Integrated circuitsElectronics guide > Analogue integrated circuits > Integrated circuits

But the big advantage of transistors, especially tiny transistors, is that many of them may be integrated into a single circuit, which is itself still very small. To give you an idea of what we’re talking about, modern integrated circuits (well, what else would you call them?) have been made with over a quarter of a million transistors, all fitting onto one small silicon chip only about forty square millimetres or so! Now this sort of integration represents the ultimate in human achievement, remember, but processes are being improved every year and integrated circuits with only hundreds of thousands of integrated transistors are now commonplace. Because of this it stands to reason that we have to come to grips with integrated circuits, they’re here to stay and there’s no point in being shy. So the final chapters of this epic saga are devoted to integrated circuits.

The integrated circuit which we are going to play with this chapter is an analogue integrated circuit (let’s cut all these long words out and call them by their abbreviation — IC). Just as there are analogue and digital circuits which transistors are used in, so there are analogue and digital ICs. This IC just happens to be analogue, but there are digital ones too — the 555 (which we’ve already seen) is actually an example. In IC terms the IC in this chapter is a comparatively simple IC, having only around twenty transistors in all; nevertheless it is an extremely versatile IC and is probably the most commonly used IC of all time.

Generally it’s called the 741, referring to the numbers which are printed on the top of the IC body — see Photo 9.1. If you look at your IC you’ll see that it also has some letters associated with the number 741. These letters e.g., LM, SN, μ, MC, refer to the manufacturer of the device and bear no relevance to the internal circuit, which is the same in all cases. An SN741 is identical in performance to a μ741. Other letters printed on the top of the IC refer to other things such as batch number, date of manufacture etc. Whatever is printed on the top of the IC, as long as it is a 741 there’s normally no problem and it’ll work in all the circuits we’re going to look at now.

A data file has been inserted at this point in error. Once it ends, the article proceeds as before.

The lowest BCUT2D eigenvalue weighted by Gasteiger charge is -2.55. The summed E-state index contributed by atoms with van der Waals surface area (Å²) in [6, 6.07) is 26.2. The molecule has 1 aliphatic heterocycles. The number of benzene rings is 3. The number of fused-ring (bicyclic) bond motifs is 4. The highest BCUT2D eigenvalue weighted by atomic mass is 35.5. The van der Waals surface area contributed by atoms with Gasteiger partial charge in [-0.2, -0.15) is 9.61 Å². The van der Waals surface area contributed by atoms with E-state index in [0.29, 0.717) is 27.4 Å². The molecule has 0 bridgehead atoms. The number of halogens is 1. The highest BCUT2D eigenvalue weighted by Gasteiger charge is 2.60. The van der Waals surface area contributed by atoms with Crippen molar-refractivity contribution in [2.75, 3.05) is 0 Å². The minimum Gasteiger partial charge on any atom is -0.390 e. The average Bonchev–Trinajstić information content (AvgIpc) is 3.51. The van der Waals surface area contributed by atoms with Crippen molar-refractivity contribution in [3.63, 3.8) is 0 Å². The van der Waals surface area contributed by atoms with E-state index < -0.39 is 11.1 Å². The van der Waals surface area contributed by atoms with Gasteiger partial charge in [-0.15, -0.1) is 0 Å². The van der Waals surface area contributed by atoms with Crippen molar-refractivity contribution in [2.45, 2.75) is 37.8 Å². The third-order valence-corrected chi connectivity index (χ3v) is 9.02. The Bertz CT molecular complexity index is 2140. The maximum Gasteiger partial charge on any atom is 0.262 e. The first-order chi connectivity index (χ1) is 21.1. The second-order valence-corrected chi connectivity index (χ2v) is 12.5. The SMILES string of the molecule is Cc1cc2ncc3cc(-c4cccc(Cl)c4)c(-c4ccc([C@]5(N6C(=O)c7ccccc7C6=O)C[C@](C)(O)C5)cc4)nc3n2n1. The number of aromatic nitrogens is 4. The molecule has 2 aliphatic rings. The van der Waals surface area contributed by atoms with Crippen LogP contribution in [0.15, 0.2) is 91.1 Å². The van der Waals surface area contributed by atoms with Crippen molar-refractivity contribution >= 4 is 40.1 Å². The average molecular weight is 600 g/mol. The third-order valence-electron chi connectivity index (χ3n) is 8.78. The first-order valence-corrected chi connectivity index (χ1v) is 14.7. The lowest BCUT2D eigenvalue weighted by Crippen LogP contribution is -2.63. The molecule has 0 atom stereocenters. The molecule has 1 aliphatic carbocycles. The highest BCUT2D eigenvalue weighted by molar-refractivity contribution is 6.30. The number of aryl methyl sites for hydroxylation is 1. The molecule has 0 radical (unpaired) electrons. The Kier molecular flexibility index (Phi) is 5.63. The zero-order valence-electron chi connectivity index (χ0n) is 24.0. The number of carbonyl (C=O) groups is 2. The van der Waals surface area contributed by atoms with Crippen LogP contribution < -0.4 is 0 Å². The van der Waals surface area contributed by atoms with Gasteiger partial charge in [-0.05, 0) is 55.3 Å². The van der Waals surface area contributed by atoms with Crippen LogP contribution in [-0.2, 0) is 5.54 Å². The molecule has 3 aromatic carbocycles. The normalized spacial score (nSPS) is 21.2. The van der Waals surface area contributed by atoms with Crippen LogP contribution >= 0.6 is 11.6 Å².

Photo 9.1 Our subject: a 741 op-amp

You’ll notice that the 741 is identical in physical appearance to the other IC we’ve already looked at, the 555. Like the 555, the 741 is housed in an 8-pin DIL (dual-in-line) body. But although the shape’s the same, the internal circuit isn’t. Other versions of the 741 exist, in different body styles, but the 8-pin DIL version is by far the most popular.

The 741’s internal circuit is shown in Figure 9.1. Its circuit symbol is shown in Figure 9.2. From this you can see that the circuit has two inputs, marked + and –. Technically speaking these are called the non-inverting and inverting inputs. The circuit has one output and two inputs for power supply connection. There are also two other connectors to the circuit, known as offset null connections; controlling the voltages of these inputs, controls the voltage level of the output — you’ll find out how these connections work soon. They are not used in every circuit which the 741 is used in.

Figure 9.1 The internal circuit of the 741: a mere 22 transistors

Figure 9.2 The circuit symbol for a 741

The internal layout of the 8-pin DIL version of the 741 is shown in Figure 9.3. Now, each input and output of the op-amp is associated with a particular pin of the DlL body. This means that we can redraw the circuit symbol of the 741, as in Figure 9.4, with the corresponding pin numbers at each connection.

Figure 9.3 The internal layout of an 8-pin DIL-packed 741

Note that these pin numbers are only correct when we deal with the 8-pin DIL version, however, and any other versions would have different pin numbers. We’ll show the 8-pin DIL pin numbers with any circuit diagram we show here, though, as we assume that you will use this version.

Figure 9.4 The symbol in Figure 9.2, with the pin numbers included

Apart from the 741, there are a small number of other components you’ll also need for the circuits in this chapter. These are:

• 2 x 10 kΩ resistors
• 3 x 47 kΩ resistors
• 1 x 22 kΩ resistor
• 1 x 47 kΩ miniature horizontal preset

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